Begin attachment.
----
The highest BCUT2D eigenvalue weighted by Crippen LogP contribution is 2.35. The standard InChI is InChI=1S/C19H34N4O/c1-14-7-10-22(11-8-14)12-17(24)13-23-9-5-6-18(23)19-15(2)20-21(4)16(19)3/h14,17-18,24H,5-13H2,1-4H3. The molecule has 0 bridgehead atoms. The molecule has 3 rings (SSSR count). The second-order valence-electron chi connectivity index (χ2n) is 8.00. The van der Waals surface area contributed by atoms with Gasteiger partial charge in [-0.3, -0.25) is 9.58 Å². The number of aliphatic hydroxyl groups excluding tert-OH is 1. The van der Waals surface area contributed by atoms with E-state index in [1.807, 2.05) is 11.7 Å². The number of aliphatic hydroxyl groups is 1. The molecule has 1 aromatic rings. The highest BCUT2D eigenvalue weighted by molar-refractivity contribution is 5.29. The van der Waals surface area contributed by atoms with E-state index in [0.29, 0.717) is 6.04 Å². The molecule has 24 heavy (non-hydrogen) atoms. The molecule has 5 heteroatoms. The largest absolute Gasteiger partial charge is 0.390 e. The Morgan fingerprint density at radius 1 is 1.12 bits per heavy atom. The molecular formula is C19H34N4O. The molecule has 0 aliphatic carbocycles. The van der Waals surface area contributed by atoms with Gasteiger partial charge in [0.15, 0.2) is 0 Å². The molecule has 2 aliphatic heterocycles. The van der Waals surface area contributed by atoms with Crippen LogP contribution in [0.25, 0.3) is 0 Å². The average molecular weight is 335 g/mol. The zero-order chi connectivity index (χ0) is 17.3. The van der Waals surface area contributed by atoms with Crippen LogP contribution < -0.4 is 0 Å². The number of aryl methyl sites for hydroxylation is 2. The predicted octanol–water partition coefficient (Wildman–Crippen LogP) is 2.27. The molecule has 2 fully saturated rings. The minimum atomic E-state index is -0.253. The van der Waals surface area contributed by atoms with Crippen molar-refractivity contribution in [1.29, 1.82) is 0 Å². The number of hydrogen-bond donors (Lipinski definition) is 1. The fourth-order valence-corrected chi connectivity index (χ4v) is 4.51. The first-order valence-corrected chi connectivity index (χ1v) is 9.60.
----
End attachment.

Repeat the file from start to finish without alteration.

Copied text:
The highest BCUT2D eigenvalue weighted by Crippen LogP contribution is 2.35. The standard InChI is InChI=1S/C19H34N4O/c1-14-7-10-22(11-8-14)12-17(24)13-23-9-5-6-18(23)19-15(2)20-21(4)16(19)3/h14,17-18,24H,5-13H2,1-4H3. The molecule has 0 bridgehead atoms. The molecule has 3 rings (SSSR count). The second-order valence-electron chi connectivity index (χ2n) is 8.00. The van der Waals surface area contributed by atoms with Gasteiger partial charge in [-0.3, -0.25) is 9.58 Å². The number of aliphatic hydroxyl groups excluding tert-OH is 1. The van der Waals surface area contributed by atoms with E-state index in [1.807, 2.05) is 11.7 Å². The number of aliphatic hydroxyl groups is 1. The molecule has 1 aromatic rings. The highest BCUT2D eigenvalue weighted by molar-refractivity contribution is 5.29. The van der Waals surface area contributed by atoms with E-state index in [0.29, 0.717) is 6.04 Å². The molecule has 24 heavy (non-hydrogen) atoms. The molecule has 5 heteroatoms. The largest absolute Gasteiger partial charge is 0.390 e. The Morgan fingerprint density at radius 1 is 1.12 bits per heavy atom. The molecular formula is C19H34N4O. The molecule has 0 aliphatic carbocycles. The van der Waals surface area contributed by atoms with Gasteiger partial charge in [0.15, 0.2) is 0 Å². The molecule has 2 aliphatic heterocycles. The van der Waals surface area contributed by atoms with Crippen LogP contribution in [0.25, 0.3) is 0 Å². The average molecular weight is 335 g/mol. The zero-order chi connectivity index (χ0) is 17.3. The van der Waals surface area contributed by atoms with Crippen LogP contribution < -0.4 is 0 Å². The number of aryl methyl sites for hydroxylation is 2. The predicted octanol–water partition coefficient (Wildman–Crippen LogP) is 2.27. The molecule has 2 fully saturated rings. The minimum atomic E-state index is -0.253. The van der Waals surface area contributed by atoms with Crippen molar-refractivity contribution in [1.29, 1.82) is 0 Å². The number of hydrogen-bond donors (Lipinski definition) is 1. The fourth-order valence-corrected chi connectivity index (χ4v) is 4.51. The first-order valence-corrected chi connectivity index (χ1v) is 9.60.